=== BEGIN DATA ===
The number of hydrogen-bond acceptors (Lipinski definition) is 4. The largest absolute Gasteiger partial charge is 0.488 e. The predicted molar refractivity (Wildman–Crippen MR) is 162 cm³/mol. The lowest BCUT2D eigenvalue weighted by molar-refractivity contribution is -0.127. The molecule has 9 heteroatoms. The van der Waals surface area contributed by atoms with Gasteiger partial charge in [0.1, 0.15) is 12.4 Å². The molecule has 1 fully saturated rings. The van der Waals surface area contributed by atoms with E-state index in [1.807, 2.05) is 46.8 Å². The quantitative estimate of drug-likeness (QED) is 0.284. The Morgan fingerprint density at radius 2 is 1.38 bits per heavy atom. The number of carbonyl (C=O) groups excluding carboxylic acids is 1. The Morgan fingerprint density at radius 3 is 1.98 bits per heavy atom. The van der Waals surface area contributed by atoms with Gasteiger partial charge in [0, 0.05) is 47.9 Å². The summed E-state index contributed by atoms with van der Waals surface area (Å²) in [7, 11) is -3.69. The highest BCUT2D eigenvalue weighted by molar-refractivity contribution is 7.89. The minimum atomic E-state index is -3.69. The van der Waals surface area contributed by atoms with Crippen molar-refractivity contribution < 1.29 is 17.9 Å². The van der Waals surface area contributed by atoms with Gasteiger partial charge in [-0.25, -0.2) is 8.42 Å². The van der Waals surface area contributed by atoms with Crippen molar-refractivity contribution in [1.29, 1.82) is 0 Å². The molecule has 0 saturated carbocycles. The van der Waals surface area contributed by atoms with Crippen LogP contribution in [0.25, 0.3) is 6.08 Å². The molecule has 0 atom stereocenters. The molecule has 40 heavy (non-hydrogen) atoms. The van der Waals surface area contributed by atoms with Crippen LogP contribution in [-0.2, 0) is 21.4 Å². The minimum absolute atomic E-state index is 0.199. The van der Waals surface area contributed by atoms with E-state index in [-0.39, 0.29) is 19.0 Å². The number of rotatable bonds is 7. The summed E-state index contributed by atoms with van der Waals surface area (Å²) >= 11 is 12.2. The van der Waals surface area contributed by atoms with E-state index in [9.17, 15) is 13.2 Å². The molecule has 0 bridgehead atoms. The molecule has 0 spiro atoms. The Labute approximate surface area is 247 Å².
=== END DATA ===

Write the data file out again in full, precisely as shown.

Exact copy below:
The number of hydrogen-bond acceptors (Lipinski definition) is 4. The largest absolute Gasteiger partial charge is 0.488 e. The predicted molar refractivity (Wildman–Crippen MR) is 162 cm³/mol. The lowest BCUT2D eigenvalue weighted by molar-refractivity contribution is -0.127. The molecule has 9 heteroatoms. The van der Waals surface area contributed by atoms with Gasteiger partial charge in [0.1, 0.15) is 12.4 Å². The molecule has 1 fully saturated rings. The van der Waals surface area contributed by atoms with E-state index in [1.807, 2.05) is 46.8 Å². The quantitative estimate of drug-likeness (QED) is 0.284. The Morgan fingerprint density at radius 2 is 1.38 bits per heavy atom. The number of carbonyl (C=O) groups excluding carboxylic acids is 1. The Morgan fingerprint density at radius 3 is 1.98 bits per heavy atom. The van der Waals surface area contributed by atoms with Gasteiger partial charge in [0, 0.05) is 47.9 Å². The summed E-state index contributed by atoms with van der Waals surface area (Å²) in [7, 11) is -3.69. The highest BCUT2D eigenvalue weighted by molar-refractivity contribution is 7.89. The minimum atomic E-state index is -3.69. The van der Waals surface area contributed by atoms with Crippen molar-refractivity contribution < 1.29 is 17.9 Å². The van der Waals surface area contributed by atoms with Gasteiger partial charge in [-0.25, -0.2) is 8.42 Å². The van der Waals surface area contributed by atoms with Crippen molar-refractivity contribution in [1.29, 1.82) is 0 Å². The molecule has 0 saturated carbocycles. The van der Waals surface area contributed by atoms with Crippen LogP contribution in [0.25, 0.3) is 6.08 Å². The molecule has 0 atom stereocenters. The molecule has 40 heavy (non-hydrogen) atoms. The van der Waals surface area contributed by atoms with Crippen LogP contribution in [-0.2, 0) is 21.4 Å². The minimum absolute atomic E-state index is 0.199. The van der Waals surface area contributed by atoms with E-state index in [-0.39, 0.29) is 19.0 Å². The number of rotatable bonds is 7. The summed E-state index contributed by atoms with van der Waals surface area (Å²) >= 11 is 12.2. The van der Waals surface area contributed by atoms with E-state index in [9.17, 15) is 13.2 Å². The molecule has 0 bridgehead atoms. The molecule has 0 spiro atoms. The Labute approximate surface area is 247 Å².